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Photography Shutter Speed

What is Shutter Speed?

The definition of shutter speed in photography is pretty straightforward. It refers to the amount of time (or rate of speed) your shutter stays open when capturing an image. Shutter speed is measured in seconds or fractions of a second.

This chart shows how different shutter speeds affect things such as motion and amount of light coming in your camera.

The faster your shutter speed is, the shorter amount of time your shutter stays open to capture an image. The slower your shutter speed, the longer your shutter stays open.

How Does Shutter Speed Affect Exposure?

One thing that your shutter speed settings affect is the amount of light that will hit your sensor. If you shoot with faster shutter speeds, the shutter will be open for shorter amounts of time, resulting in less light coming in. If your shutter is open longer with slow shutter speeds, more light will have time to hit your sensor.

If you were to take ISO settings and Aperture settings (which also play a role in overall exposure results) out of the equation, you will see that shutter speed alone can greatly affect the exposure outcome of your images.

The guide below shows how different shutter speeds affect exposure and the amount of light that comes through your lens.

As you can see, the faster your shutter opens and closes, the darker your image will be. The slower your shutter speed (the longer it stays open), the brighter your image will be.

This is important to take note of because you may need to adjust other settings (ISO and Aperture) to get the proper exposure balance. You don’t want your images to be over or under exposed because of your shutter speed settings. So you will need to adjust other settings accordingly.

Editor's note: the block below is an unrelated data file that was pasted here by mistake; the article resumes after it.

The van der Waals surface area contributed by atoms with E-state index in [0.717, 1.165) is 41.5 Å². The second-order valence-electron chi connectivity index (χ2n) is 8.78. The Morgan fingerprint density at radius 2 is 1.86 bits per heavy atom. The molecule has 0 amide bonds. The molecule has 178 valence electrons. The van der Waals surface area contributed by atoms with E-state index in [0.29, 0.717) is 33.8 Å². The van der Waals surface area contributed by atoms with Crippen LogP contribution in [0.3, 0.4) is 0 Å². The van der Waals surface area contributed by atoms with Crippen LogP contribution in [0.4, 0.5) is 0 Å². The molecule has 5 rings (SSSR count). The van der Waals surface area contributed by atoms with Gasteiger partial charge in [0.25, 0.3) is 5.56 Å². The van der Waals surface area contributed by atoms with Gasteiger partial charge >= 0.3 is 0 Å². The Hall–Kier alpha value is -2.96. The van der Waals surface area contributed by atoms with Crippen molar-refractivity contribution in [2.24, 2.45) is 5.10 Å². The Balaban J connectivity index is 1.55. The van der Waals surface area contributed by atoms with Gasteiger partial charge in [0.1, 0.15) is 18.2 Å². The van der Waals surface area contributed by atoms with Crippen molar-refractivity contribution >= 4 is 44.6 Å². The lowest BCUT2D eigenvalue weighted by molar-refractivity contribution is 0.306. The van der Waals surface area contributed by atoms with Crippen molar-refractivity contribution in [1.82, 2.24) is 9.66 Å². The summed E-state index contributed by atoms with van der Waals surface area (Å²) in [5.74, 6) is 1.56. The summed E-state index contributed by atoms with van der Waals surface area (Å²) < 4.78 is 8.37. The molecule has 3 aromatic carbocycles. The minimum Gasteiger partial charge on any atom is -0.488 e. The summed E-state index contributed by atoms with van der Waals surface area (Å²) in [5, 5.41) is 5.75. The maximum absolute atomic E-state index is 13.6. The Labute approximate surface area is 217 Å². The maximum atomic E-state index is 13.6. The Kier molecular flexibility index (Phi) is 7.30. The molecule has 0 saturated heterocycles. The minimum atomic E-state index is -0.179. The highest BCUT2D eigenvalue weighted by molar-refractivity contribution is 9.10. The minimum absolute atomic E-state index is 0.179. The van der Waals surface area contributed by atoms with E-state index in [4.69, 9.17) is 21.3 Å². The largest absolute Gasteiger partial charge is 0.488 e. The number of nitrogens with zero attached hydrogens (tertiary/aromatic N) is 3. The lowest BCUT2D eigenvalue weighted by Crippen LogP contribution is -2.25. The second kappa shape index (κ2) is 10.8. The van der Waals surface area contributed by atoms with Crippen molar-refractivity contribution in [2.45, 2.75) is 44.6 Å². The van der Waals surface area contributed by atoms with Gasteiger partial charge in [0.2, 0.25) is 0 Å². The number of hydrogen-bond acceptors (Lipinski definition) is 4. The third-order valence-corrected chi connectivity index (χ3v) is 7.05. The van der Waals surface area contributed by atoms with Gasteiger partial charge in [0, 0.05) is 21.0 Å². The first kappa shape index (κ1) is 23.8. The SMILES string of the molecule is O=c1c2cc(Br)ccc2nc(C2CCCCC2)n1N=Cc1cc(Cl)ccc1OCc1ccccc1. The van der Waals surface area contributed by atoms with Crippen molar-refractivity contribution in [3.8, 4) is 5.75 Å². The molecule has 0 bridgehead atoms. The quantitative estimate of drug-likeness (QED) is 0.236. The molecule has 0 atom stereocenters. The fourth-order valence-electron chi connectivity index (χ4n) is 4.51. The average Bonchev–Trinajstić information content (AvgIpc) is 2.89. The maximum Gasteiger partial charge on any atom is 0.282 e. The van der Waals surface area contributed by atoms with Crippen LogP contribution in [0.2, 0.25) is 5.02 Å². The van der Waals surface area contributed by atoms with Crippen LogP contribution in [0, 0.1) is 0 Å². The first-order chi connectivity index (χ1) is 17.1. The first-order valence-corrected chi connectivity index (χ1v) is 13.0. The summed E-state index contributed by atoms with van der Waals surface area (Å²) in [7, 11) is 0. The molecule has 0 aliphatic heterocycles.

A good way to become familiar with shutter speed is to put your camera in Shutter Speed Priority mode and take images in different lighting situations.

Take note of how one particular shutter speed changes your ISO and Aperture settings when working in different lighting scenarios. This will help you to become familiar with the other settings that are affected by shutter speed when you start experimenting in Full Manual Mode.

How Does Shutter Speed Affect Motion?

Another thing that your shutter speed affects is motion in your images. Shooting with fast shutter speeds will freeze motion. Faster shutter speeds work great for sports, active children, or any situation where you want to freeze motion.

This graph shows how shutter speed affects motion:

If you take an image of someone running, for example, you can see that faster shutter speeds will freeze your subject, whereas slower shutter speeds will capture more motion blur. This is because the longer your shutter is open, the more motion it will detect.

In some cases, you may want to purposely capture motion for more artistic/creative purposes. If so, experiment with shooting motion with slower speeds. Just keep in mind that you may have to adjust your ISO and Aperture settings to avoid having an overexposed image.

When To Use a Tripod:

Another very important thing to keep in mind is that when you are shooting with slower shutter speeds, camera shake will affect your images much more.

This means any slight movement from you will cause blurred images.

The chart below shows when a tripod or some type of stabilization is recommended.

Motion blur and camera shake are two different things. Camera shake is something you want to always avoid. As it could ruin an otherwise perfect shot.

We can adjust things like exposure in post processing/editing when needed. However, an accidental blurry image is basically impossible to save. So if you have generally shaky/unsteady hands, you should consider using a tripod as often as possible, regardless of shutter speed.

Put these tips to use when learning how to master shutter speed!

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